The pattern of this library has generally been to follow ADO.NET best practices, not to reproduce every Connector/NET bug; hence I'm still interested in learning more about the use case for this behaviour change.

@danielgindi
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@danielgindi danielgindi commented Mar 23, 2020

GetString

I'm not sure what you're referring to. Tests for GetString (https://mysql-net.github.io/AdoNetResults/#GetString_throws_for_maximum_Boolean ff) clearly show that SqlClient does not permit conversions from integral types when calling GetString. This library follows that pattern, instead of being bug-compatible with Connector/NET: https://mysqlconnector.net/tutorials/migrating-from-connector-net/#implicit-conversions

Sorry, my mistake. Indeed System.Data does throw for it.

@danielgindi
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@danielgindi danielgindi commented Mar 23, 2020

Microsoft also did this, and their connector is the role model for all connectors.

Agreed, so I added Boolean->X conversions to my ADO.NET tests. You can walk through the results by searching for for_zero_Boolean on this page: https://mysql-net.github.io/AdoNetResults/#GetInt16_throws_for_zero_Boolean

SqlClient (all versions), npgsql, and MySqlConnector don't permit an implicit conversion from Boolean to int (or any other data type).

Moreover, while GetInt32(0) succeeds in Connector/NET, GetFieldValue<int>(0) throws, so it's not even internally consistent.

The pattern of this library has generally been to follow ADO.NET best practices, not to reproduce every Connector/NET bug; hence I'm still interested in learning more about the use case for this behaviour change.

Okay so I've found instances in the code (our codebase) where a programmer casted from a GetInt32, to a 0/1 enum, to give it more semantic meaning instead of using a boolean in the code.
I've already stumbled on two of those in the code by chance, and I have not way to know if there are more and then in production we will get exceptions because the code expects GetInt32 to work for that case.

@danielgindi
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@danielgindi danielgindi commented Mar 25, 2020

And it only makes sense as TINYINT is not explicitly a boolean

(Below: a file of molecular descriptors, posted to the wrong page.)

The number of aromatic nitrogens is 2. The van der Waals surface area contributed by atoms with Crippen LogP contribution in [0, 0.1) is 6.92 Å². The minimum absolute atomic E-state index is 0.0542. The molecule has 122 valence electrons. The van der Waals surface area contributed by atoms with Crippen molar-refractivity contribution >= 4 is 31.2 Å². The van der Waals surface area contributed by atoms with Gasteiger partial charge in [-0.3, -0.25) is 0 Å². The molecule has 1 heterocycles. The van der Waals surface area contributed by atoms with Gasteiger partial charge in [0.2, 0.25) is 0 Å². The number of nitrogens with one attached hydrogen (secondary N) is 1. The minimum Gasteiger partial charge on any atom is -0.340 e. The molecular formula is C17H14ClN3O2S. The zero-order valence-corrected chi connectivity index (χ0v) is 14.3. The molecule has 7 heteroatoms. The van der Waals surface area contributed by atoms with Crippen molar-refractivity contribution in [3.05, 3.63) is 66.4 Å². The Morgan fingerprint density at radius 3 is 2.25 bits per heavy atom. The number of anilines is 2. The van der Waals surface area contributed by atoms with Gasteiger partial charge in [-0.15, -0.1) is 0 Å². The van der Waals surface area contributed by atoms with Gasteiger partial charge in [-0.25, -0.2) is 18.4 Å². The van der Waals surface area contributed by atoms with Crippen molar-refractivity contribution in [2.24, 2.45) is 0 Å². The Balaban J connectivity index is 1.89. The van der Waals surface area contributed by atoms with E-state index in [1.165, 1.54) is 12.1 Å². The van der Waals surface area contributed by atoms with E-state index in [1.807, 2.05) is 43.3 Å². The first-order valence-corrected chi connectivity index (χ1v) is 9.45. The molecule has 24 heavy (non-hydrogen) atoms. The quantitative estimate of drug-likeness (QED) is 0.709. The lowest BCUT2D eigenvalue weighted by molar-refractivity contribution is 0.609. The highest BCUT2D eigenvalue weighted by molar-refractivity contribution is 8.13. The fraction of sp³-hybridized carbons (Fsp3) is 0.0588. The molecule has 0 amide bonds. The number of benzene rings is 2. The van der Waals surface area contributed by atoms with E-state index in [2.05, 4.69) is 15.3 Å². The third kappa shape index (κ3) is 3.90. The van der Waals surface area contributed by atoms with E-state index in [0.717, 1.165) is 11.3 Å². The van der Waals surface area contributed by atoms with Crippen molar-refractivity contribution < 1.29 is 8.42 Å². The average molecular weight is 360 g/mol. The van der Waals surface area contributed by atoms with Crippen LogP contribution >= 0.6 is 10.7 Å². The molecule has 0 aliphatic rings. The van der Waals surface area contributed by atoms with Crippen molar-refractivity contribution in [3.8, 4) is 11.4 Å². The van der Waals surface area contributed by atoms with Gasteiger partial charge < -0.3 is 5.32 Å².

No, but TINYINT(1) (note the explicit display width) is an alias for BOOL.

I've checked this, and TINYINT(1) is not an alias for BOOL, but the other way around:
https://dev.mysql.com/doc/refman/8.0/en/other-vendor-data-types.html

If someone wanted to store bits, like 1/0 columns, that have no true/false meaning - but just 0/1 - and tried to get them with GetInt (or even GetByte) then he would get an exception, which is unexpected.

Also it's a bit weird to me that you can GetBoolean an integer with a weird cast from anything != 0 to bool, but can't get a TINYINT as an int.

You do not have to agree with me, but these are just some points for consideration :-)

@bgrainger
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@bgrainger bgrainger commented Mar 25, 2020

If someone wanted to store bits, like 1/0 columns, that have no true/false meaning - but just 0/1 - and tried to get them with GetInt (or even GetByte) then he would get an exception, which is unexpected.

There are two ways to accomplish this: use BIT(1) or TINYINT (not TINYINT(1), which is reserved as an alias of (not for! 😀) BOOL; this is mentioned in the docs: https://mysqlconnector.net/tutorials/best-practices/#avoid-tinyint-1).

Also it's a bit weird to me that you can GetBoolean an integer with a weird cast from anything != 0 to bool, but can't get a TINYINT as an int.

You can already get a TINYINT as an int. You can't currently get a TINYINT(1) as an int if TreatTinyAsBoolean = true (which is the default).

(I understand it may be confusing that TINYINT is handled differently than TINYINT(1) but it's a necessary complication that many MySQL clients use due to MySQL's lack of a true BOOL data type.)

Thanks for your patience in this discussion; I'm agreeing that it's reasonable (particularly for backwards compatibility with Connector/NET, and symmetry with calling GetBoolean on integer columns) to allow GetIntXX to be called on Boolean columns.

@danielgindi
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@danielgindi danielgindi commented Mar 25, 2020

Yes I see the issue with other RDBMSs having a bool type and then it makes absolutely no sense to fetch as an int (unless you are a c++ programmer, or even a VB programmer that expects it to be equal to 0/-1 which is incompatible with anything).

In MySql I feel there are too many aliases. I think that they could have treated BOOL and TINYINT(1) exactly the same, while preserving a meta data mentioning that it’s a BOOL so you can distinguish in certain cases.

And yeah I have a lot of patience, we are locked at home and my girls are climbing on me, so you know either way you leave this event with lots of patience...

bgrainger added a commit that referenced this issue Mar 26, 2020
Allow reading `bool` as integer, like `MySql.Data` allows (Fixes #782)
@bgrainger
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@bgrainger bgrainger commented Mar 26, 2020

Fixed in 0.63.0.